Increase in mosquito numbers expected over coming weeks in Rockingham and surrounds

Staff ReporterSound Telegraph
VideoWA doctors have warned that this mosquito season could be one of worst. Here are 5 easy tricks to keep them away!

Mosquitoes are set to make a buzz across the City of Rockingham in the coming weeks, after a wet winter provided ideal breeding conditions for the blood suckers.

With Perth recording its wettest August 50 years, a number of low lying areas in the City have seen small bodies of water form, which can provide ideal breeding grounds for mosquitoes if spring remains relatively warm and dry.

Also: City of Kwinana adopts mosquito plan to minimise risks of disease

Mayor Barry Sammels said the City was committed to a mosquito control program, but encouraged residents to take their own measures to reduce the likelihood of being bitten.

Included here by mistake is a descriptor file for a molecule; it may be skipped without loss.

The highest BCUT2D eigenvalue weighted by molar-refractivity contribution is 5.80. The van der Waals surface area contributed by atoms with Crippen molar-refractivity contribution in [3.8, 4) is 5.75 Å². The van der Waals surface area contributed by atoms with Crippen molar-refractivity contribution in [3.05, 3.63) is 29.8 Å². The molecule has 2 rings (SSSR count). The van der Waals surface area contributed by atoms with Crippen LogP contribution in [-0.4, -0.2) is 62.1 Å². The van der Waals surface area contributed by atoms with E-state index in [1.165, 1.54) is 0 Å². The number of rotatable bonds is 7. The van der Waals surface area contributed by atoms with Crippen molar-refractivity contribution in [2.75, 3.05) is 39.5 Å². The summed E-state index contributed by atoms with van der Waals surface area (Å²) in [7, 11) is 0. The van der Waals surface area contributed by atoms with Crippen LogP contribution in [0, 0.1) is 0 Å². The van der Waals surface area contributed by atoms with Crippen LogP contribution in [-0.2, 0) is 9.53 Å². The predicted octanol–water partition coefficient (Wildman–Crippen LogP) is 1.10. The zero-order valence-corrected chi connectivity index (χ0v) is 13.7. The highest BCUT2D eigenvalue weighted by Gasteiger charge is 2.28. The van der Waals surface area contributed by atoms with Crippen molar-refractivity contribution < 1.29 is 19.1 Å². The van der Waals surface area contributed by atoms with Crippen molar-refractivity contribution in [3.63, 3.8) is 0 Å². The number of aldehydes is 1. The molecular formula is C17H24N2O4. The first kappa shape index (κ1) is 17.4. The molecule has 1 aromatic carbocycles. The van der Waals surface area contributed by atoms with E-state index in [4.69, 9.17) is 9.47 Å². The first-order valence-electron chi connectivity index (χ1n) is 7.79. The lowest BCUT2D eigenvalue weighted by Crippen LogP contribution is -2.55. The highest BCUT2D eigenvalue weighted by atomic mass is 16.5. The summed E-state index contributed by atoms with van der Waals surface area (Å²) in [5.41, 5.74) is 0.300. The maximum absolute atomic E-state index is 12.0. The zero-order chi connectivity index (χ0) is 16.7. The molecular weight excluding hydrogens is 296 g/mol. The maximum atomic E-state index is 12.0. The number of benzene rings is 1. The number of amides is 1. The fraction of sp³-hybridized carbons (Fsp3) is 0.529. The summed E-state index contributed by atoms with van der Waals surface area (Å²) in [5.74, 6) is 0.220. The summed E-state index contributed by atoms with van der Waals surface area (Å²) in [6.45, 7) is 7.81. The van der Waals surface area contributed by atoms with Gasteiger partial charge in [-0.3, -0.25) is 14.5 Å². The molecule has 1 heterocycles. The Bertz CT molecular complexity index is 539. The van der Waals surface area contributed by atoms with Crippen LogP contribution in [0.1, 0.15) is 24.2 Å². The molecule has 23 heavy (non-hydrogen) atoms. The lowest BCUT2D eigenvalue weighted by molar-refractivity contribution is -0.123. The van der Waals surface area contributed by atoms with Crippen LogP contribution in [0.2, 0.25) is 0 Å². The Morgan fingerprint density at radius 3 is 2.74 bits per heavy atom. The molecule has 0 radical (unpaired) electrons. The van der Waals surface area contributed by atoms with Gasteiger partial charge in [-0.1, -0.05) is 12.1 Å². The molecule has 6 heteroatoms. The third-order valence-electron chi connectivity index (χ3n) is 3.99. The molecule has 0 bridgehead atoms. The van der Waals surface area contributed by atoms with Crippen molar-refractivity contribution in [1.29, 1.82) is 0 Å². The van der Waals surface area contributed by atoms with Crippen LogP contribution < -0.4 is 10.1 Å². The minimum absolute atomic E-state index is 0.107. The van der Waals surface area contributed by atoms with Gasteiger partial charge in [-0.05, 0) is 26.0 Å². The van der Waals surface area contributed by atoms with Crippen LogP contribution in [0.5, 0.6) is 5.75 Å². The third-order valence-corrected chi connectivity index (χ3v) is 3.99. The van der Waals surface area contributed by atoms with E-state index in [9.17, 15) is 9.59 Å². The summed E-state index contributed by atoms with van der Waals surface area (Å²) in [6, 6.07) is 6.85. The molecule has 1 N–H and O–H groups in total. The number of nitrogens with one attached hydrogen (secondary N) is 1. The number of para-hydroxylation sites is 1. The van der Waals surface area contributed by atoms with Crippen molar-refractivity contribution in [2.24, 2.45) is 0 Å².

“The City runs a mosquito control program in conjunction with the City of Mandurah and the Shire of Murray, which forms the Peel Mosquito Management Group,” Mr Sammels said.

“The program monitors and treats the predominant, well known breeding areas which are saltmarsh tidal wetlands that run off the Serpentine River.

“However, due to the above average rainfall over winter, pockets of water have appeared across the City creating breeding grounds in areas that are not used to high levels of mosquito activity.”

To minimise the impact of mosquitoes, residents are encouraged to empty pots or containers that may hold water, keep swimming pools chlorinated, screen rainwater tanks and vent pipes with mosquito-proof mesh and ensure screening and windows on doors is intact.

Residents are encouraged to wear long, loose clothing and apply mosquito repellent when mosquitoes are most active at dawn and dusk.

To limit the number of breeding grounds for mosquitoes the City also has a program to flush out stormwater drains that are not draining properly; drains that are filled with debris are regularly flushed and treated to minimise potential breeding sites.

“Despite these measures, mosquitoes are a natural part of the environment and cannot be eradicated fully,” Mr Sammels said.

“At this particular time of year, after unusually high rainfall and temperatures rising, an increase in mosquito activity cannot be avoided.”

For more information visit rockingham.wa.gov.au/Services/Health-services/Pest-control.

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